“The liberals couldn’t volunteer quickly enough to moot the case. Kavanaugh was dead silent (during argument). Roberts is probably the key vote. He asked a number of questions that showed he was open (to mootness). I do think there’s a chance for mootness.”

Sexual Orientation/Transgender Cases

The question the court must decide is whether Title VII protections against discrimination “because of sex” should include sexual orientation and gender identity.

“Until 2017, every appeals court has said sexual identity is not included,” said Soronen. “The proponents say orientation and gender identity are just a subset of sex. Gorsuch said this is a really close case textually. Before 1964, same-sex acts were criminal and indicative of mental illness.

“What the justices didn’t seem to understand is that a transgender person lives with the gender they identify with and sees themselves as that gender and expects the world to accept them on those terms.

“There was ton of focus in oral argument on bathrooms. Gorsuch said, ‘Wouldn’t there be a lot of upheaval if people were using different bathrooms than they historically had?’ Gorsuch is clearly torn about this.”

Soronen said the smart money is that the court is unlikely to extend the protections.

Abortion

The question is whether a Louisiana law requiring physicians who perform abortions to have admitting privileges at a local hospital conflicts with Supreme Court precedent.

“About 13 states have a similar law,” said Soronen. “Does this sound familiar? A couple of years ago when Justice Kennedy was still on the court, it struck down (5-4) an identical law out of Texas. The court said it was OK for states to regulate abortion based on safety but can’t do that if it places an undue burden on women. In Texas, half the abortion clinics would have closed.”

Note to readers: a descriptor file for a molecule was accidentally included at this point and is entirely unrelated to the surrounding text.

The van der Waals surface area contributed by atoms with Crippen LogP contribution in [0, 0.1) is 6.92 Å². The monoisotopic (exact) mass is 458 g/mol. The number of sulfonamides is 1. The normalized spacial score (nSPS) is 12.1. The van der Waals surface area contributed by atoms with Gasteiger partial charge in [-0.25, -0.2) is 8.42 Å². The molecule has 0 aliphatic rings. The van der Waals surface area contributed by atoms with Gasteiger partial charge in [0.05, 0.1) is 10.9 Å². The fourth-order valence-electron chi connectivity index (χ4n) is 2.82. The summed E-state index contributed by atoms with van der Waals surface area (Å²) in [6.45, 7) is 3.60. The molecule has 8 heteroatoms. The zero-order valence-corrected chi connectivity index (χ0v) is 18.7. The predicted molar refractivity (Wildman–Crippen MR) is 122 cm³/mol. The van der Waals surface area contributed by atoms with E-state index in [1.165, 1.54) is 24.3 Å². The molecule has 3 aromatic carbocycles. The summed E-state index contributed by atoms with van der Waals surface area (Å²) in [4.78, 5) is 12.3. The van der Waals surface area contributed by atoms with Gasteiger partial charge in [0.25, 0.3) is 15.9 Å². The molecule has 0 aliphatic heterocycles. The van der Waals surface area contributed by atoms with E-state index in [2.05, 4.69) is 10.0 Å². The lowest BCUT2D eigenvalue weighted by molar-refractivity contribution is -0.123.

The 5th Circuit upheld the Louisiana law, reasoning that all the doctors except one could have gotten admittance privileges if they had tried a little harder. She said most observers believe Roberts will join his conservative colleagues in ruling the Louisiana law is constitutional.

“This is a case where the court could take the opportunity to overthrow Roe vs. Wade. I don’t think that’s going to happen and don’t think anything thinks that’s going to happen at this point, but it could. It will be interesting to see how the American public is going to respond to this.

“On one hand, these are huge important issues, topics, on the other hand, there is something narrow about them. The abortion case has already been decided, but the facts are kind of different. DACA is not really an immigration case it’s an administrative procedure case. The sex discrimination case is nowhere near the level of the same-sex marriage case but I think that at this point in our history it may not matter that it’s not the most important issue on that topic, it’s the fact that it’s any case at all in this hot-button space. It’s divisive and will draw attention and scrutiny to the United States Supreme Court.”

Mark Wolf is editor of the NCSL Blog.

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About the NCSL Blog

This blog offers updates on the National Conference of State Legislatures' research and training, the latest on federalism and the state legislative institution, and posts about state legislators and legislative staff. The blog is edited by NCSL staff and written primarily by NCSL's experts on public policy and the state legislative institution.